If we dive yet further into the universe of Kombucha, we find it is the product of a Symbiotic Colony of Bacteria and Yeasts, colloquially abbreviated as the SCOBY, which is often mistaken for the “mushroom”, the cellulose biofilm which forms on the surface to protect the brew. In fact, the whole brew is a SCOBY. I like to refer to it using a fringe term—Syntropic Antioxidative Microbial Colonies. This, in essence, means that the microbes of Kombucha don’t just decompose nutrients for energy as they ferment, leaving in their wake less accessible nutrients for scavenging pathogenic bacteria, but they rearrange them and build more complex molecules which serve a purpose for the defence and longevity of the “immortal” colony. The wild yeasts mine energy for the bacteria, which utilise the fruits of their labour to build a monumental civilisation with state-of-the-art defence systems, all on a microcosmic level. This is why we feature the pyramids of Giza as well as the heavens on our label—as above, so below.

Understanding of these specific processes are well beyond the current grasp of science. There are hundreds—if not thousands—of fermentative compounds found in a single sample of kombucha. However, we can’t just pour it into a machine and get a read-out of its molecules (see fig 1-2). The 16 varieties of microbes in the colony consume nutrients, using minerals to activate dynamic pathways with each microbe producing a unique set of molecular by-products based on the input. These changes are based on the type of tea, the soil it was grown in, the age of the tree, the minerals in the sugar and so on. They then consume their compatriots’ first set of molecules, using more energy from the nutrient solution of sugar and tea to fuel their work to rearrange these molecules into other more complex compounds. And then, yet other microbes consume these and produce another set of compounds!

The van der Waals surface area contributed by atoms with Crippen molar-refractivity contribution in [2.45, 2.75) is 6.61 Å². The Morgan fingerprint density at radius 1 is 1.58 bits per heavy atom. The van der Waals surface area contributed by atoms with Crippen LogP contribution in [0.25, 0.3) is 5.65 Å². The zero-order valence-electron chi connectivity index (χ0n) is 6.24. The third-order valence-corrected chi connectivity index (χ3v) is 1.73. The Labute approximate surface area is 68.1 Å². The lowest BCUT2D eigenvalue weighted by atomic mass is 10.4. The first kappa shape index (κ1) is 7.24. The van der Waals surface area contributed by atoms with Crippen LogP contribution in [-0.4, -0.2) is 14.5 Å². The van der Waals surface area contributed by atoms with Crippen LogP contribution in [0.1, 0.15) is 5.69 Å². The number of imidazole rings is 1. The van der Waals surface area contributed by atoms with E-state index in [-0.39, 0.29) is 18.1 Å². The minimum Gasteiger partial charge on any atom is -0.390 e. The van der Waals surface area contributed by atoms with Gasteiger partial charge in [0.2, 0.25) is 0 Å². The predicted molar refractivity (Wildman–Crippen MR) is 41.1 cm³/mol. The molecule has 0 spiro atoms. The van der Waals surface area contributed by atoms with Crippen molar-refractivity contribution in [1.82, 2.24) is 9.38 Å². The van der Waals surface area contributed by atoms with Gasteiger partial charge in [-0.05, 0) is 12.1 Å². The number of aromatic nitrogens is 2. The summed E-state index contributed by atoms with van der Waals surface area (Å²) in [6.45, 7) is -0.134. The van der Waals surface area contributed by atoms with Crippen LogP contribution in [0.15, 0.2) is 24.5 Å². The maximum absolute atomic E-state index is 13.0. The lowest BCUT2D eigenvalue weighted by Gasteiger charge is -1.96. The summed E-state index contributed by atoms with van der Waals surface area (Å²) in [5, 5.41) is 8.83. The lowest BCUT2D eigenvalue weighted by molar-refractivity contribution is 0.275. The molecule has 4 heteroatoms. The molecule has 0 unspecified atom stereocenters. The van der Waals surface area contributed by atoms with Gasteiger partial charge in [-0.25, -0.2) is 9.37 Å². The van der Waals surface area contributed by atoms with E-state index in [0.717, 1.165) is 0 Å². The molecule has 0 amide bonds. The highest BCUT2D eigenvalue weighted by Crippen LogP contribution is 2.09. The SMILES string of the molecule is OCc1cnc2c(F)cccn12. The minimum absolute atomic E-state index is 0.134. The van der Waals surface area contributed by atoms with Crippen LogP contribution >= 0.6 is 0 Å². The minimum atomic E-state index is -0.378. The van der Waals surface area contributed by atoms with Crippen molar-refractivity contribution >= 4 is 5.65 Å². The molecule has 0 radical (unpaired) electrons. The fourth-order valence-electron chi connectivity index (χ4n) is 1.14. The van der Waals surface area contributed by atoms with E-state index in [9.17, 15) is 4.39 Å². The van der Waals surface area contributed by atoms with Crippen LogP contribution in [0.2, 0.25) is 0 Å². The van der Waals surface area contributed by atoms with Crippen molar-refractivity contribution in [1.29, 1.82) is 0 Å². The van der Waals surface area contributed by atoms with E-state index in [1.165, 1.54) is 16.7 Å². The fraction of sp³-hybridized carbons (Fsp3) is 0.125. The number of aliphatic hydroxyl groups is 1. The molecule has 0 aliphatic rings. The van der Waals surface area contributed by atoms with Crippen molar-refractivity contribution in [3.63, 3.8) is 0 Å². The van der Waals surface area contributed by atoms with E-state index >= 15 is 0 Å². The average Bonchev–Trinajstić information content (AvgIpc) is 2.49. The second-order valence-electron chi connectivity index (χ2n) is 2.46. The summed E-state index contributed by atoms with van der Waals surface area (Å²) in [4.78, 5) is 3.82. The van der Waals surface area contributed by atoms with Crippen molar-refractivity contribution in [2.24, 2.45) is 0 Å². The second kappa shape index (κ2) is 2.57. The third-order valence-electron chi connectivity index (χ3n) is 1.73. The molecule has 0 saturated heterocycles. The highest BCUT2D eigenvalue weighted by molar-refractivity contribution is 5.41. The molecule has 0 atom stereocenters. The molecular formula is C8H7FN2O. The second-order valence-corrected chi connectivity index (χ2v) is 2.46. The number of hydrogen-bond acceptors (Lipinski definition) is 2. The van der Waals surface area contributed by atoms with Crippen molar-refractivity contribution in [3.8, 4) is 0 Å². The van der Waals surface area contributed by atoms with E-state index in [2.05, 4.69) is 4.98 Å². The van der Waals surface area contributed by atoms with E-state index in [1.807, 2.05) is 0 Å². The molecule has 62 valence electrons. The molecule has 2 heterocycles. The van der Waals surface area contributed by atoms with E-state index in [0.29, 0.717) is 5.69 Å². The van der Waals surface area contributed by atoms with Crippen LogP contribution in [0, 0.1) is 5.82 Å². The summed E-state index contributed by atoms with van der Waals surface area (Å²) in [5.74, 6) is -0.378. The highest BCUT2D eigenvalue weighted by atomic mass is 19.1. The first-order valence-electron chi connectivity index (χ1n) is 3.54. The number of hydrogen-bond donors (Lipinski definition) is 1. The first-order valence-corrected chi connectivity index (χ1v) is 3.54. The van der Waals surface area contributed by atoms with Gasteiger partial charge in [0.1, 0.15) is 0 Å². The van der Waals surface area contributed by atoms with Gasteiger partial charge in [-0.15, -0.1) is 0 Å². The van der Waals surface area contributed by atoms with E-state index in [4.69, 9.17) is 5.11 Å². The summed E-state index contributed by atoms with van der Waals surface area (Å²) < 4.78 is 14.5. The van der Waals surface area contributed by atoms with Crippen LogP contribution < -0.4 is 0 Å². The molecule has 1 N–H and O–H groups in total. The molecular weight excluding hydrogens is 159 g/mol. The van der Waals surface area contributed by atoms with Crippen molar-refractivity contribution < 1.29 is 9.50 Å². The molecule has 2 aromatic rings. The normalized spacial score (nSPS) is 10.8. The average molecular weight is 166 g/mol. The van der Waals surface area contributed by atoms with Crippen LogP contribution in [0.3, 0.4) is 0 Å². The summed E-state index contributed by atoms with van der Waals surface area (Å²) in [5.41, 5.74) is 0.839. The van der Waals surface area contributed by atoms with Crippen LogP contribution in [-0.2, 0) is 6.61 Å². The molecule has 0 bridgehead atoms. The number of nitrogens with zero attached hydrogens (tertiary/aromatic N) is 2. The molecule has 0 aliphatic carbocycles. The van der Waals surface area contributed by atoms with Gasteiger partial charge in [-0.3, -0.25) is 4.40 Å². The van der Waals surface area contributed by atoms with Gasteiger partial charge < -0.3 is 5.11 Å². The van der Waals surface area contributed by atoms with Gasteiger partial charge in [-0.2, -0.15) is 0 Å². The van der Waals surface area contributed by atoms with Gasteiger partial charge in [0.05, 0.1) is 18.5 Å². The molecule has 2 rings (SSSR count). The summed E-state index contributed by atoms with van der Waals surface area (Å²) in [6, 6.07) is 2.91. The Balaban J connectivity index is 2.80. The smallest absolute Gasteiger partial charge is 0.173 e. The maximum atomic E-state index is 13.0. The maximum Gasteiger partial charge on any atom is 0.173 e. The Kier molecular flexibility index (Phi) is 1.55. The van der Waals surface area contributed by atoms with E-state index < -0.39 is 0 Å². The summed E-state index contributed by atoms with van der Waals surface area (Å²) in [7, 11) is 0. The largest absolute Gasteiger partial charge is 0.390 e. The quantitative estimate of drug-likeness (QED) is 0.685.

This carries on ad infinitum in the hermetic world beneath the biofilm of the SCOBY. When consumed, these microbes enhance gut microbiota, which subsequently supports immunity, inflammatory response, brain function and other bodily systems in the long run. This is why I generally refer to the overarching benefit of Kombucha as increasing quality of life rather than listing the health benefits.

At the end of the day, Kombucha is doing wonders for the image of the beverage industry—it is causing a paradigm shift towards wholesome beneficial products which satisfy in a healthful, authentic, and sustainable way, and traditional soft drink producers are starting to take notice. My prediction is that this trend will continue until these two disparate graph lines someday cross, and I intend to be standing on the intersection.